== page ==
This week we received a press release in which an elected official was misidentified as “Sedona resident Jon Thompson” and not as “Sedona City Councilman Jon Thompson.”

In an email, Thompson stated that the omission of his title was made because “I don’t want there to be any confusion that my involvement ... has anything to do with City Council.” 

Council may not officially endorse the activity he promotes, which can be clarified with an appropriate disclaimer, but Thompson cannot simply not be a councilman.

Elected office doesn’t work like a light switch.

Council members have the weight of their office and their reputation when they attend non-council meetings or join clubs or associations. The implication for voters at those gatherings is now they have the ear of a member of local government, even if council members vehemently deny that their attendance carries any weight. It does by the simple virtue of who they are.

Likewise, when we get phone calls from officials inquiring about the status of upcoming news content they’re not involved in, claiming to be merely concerned “private citizens,” they are attempting to use the weight of their office to influence our news coverage, whether they want to admit that to themselves or not.

Elected office is not a hat one can take off on a whim. If it was, New York Gov. Eliot Spitzer could have claimed he wasn’t an elected official when he hired a call girl for her escort services in 2008. Even though he wasn’t acting as governor, he was still governor, and broke the law not just as an individual, but as an elected official, and thus resigned.

Elected office doesn’t work like a light switch.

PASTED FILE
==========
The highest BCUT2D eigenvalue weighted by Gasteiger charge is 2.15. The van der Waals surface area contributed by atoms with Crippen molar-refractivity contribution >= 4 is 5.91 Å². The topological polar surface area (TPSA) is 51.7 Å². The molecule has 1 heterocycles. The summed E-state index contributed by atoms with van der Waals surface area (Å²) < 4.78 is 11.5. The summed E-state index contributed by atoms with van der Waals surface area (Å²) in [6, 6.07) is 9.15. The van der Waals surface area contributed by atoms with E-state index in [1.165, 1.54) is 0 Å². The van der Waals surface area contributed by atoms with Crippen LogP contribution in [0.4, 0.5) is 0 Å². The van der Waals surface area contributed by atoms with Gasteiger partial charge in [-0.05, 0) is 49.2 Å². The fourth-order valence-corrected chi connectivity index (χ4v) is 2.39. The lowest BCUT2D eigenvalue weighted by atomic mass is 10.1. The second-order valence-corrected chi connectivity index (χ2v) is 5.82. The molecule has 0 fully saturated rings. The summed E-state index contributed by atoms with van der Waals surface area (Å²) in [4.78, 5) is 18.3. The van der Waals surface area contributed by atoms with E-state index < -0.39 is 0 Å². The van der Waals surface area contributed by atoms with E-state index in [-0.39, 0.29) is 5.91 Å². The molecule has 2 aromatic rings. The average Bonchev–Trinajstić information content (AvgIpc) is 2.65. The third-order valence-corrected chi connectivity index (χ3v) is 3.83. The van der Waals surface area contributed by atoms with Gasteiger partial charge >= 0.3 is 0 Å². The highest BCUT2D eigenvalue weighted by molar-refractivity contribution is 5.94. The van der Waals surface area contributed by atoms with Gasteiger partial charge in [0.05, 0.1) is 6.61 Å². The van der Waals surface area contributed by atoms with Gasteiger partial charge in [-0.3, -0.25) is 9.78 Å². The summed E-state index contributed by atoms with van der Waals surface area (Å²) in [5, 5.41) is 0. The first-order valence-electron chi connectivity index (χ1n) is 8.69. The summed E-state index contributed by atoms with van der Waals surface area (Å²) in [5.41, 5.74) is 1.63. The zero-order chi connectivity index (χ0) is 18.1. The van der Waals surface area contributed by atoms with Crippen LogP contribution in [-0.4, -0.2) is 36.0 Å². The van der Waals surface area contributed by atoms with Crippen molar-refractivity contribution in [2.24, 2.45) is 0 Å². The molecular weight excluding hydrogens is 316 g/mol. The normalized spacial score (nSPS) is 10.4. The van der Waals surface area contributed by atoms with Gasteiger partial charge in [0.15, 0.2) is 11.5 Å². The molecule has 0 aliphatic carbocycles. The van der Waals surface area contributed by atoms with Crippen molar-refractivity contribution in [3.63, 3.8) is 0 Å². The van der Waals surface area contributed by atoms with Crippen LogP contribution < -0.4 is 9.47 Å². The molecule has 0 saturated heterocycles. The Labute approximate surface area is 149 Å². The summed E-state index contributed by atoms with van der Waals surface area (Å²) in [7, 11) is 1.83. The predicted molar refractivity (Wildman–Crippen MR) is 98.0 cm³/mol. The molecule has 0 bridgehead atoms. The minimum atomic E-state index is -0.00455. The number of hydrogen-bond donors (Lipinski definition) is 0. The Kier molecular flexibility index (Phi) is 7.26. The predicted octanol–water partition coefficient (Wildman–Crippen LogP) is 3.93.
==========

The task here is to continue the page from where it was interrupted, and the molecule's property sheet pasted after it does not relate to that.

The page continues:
Most political scandals do not stem from statements made from the legislative floor or the speaker’s podium, but from out-of-the-spotlight
meetings wherein elected officials use the weight of their offices for personal or political gain. 

To clarify this point with local council members who failed to understand their office is invested in them at all times, not just during council sessions, back in February 2014, I wrote the editorial “City Council members can’t ignore office when it suits them,” regarding the plans by two then-council members who had planned to call a Goldwater Institute lawyer and ask for advice as “private citizens.”

They were not private citizens then and Thompson is not a private citizen now. From the moment they are sworn into office until the moment their terms end or their letter of resignation is accepted by their public body, elected officials are elected officials, whether legislating, shopping at the grocery store or attending private meetings regarding their interests.

In a similar vein, it also makes no sense for local elected officials to leave their daises and speak to their own public body from the podium during the call to public as “private citizens.” Voters do not mysteriously forget who elected officials are in the 15 feet between dais and podium.

Numerous local governments allow this ridiculous political theater and it both insults the intelligence of voters and creates in the minds of officials the erroneous fiction that they can remove themselves from their office when they deem it fit.

Elected officials can participate in a slew of clubs and organizations, promote programs or events and meet privately with residents as they see fit, all of which may be legal and proper, but they must never forget that for the length of their term, they are indivisible from their office.

Christopher Fox Graham

Managing Editor